Juno is a Jupiter exploration mission which launched on August 5, 2011 and arrived in July 2016. It is the first solar-powered spacecraft to explore an outer planet. The craft was placed into a polar orbit in order to study the planet's magnetic field and internal structure. NASA's Galileo mission to Jupiter provided extensive knowledge about its upper atmosphere, however, further study of Jupiter is crucial not only to the understanding of its origin and nature of the Solar System, but also of giant extrasolar planets in general. The Juno spacecraft investigation is intended to address the following objectives for Jupiter:
- Understand Jupiter's gross dynamical and structural properties through determination of the mass and size of Jupiter's core, its gravitational and magnetic fields, and internal convection;
- Measure the Jovian atmospheric composition, particularly the condensable-gas abundances (H2O, NH3, CH4 and H2S), the Jovian atmospheric temperature profile, wind velocity profile, and cloud opacity to greater depths than achieved by the Galileo entry probe with a goal of 100 bar at multiple latitudes; and
- Investigate and characterize the three-dimensional structure of Jupiter's polar magnetosphere.
OSIRIS-REx (New Frontiers 3)
OSIRIS-REx stands for "Origins, Spectral Interpretation, Resource Identification, Security, Regolith Explorer", and was launched on 8 September 2016. This mission plan is to orbit an asteroid, at the time named 1999 RQ36 (now 101955 Bennu), by 2020. After extensive measurements, the spacecraft will collect a sample from the asteroid's surface for return to Earth in 2023. The mission, excluding the launch vehicle, is expected to cost approximately $800 million. The returned sample will help scientists answer long-held questions about the formation of the Solar System and the origin of complex organic molecules necessary for the origin of life.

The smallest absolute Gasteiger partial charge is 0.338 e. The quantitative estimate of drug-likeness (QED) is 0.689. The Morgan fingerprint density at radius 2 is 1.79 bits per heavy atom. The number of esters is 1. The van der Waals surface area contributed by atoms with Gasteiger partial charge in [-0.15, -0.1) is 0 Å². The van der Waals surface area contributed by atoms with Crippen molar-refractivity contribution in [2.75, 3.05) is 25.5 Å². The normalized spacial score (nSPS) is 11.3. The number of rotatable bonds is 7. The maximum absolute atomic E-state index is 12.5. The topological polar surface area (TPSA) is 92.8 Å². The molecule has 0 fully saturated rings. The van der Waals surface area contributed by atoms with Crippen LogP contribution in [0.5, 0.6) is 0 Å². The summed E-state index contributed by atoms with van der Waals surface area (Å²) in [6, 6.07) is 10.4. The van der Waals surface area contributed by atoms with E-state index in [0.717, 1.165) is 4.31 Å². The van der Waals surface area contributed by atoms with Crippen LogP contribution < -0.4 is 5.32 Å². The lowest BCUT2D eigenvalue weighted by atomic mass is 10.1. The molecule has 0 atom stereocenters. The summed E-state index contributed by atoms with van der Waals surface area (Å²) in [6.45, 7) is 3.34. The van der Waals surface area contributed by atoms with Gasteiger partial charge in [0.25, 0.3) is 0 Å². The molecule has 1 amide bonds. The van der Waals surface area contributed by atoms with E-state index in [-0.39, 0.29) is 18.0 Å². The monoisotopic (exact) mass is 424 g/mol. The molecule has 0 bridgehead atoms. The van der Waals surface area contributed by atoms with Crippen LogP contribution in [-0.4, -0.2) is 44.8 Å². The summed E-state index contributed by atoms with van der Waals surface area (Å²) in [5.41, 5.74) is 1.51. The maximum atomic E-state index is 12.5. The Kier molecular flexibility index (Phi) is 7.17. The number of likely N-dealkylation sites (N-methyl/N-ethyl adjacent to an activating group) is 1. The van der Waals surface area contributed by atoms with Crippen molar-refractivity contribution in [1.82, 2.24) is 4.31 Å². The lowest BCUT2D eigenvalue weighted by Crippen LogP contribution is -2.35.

Asteroid Bennu is a potential future Earth impactor and is listed on the Sentry Risk Table with the third highest rating on the Palermo Technical Impact Hazard Scale (circa 2015). In the late 2100s there is a cumulative chance of about 0.07% it could strike Earth, therefore there is a need to measure the composition and Yarkovsky effect of the asteroid.
Planned: Dragonfly (New Frontiers 4)
On 27 June 2019, NASA announced the selection of Dragonfly as the New Frontiers mission #4 for a launch in 2026. The competition for the fourth mission began in January 2017. Out of 12 initial proposals, NASA selected two for additional concept studies on 20 December 2017, including Dragonfly. Dragonfly will send a mobile robotic rotorcraft to Saturn's biggest moon Titan and will make use of Multi-Mission Radioisotope Thermoelectric Generators (MMRTG) for power to navigate through the atmosphere of Titan. The development cost cap is approximately $1 billion.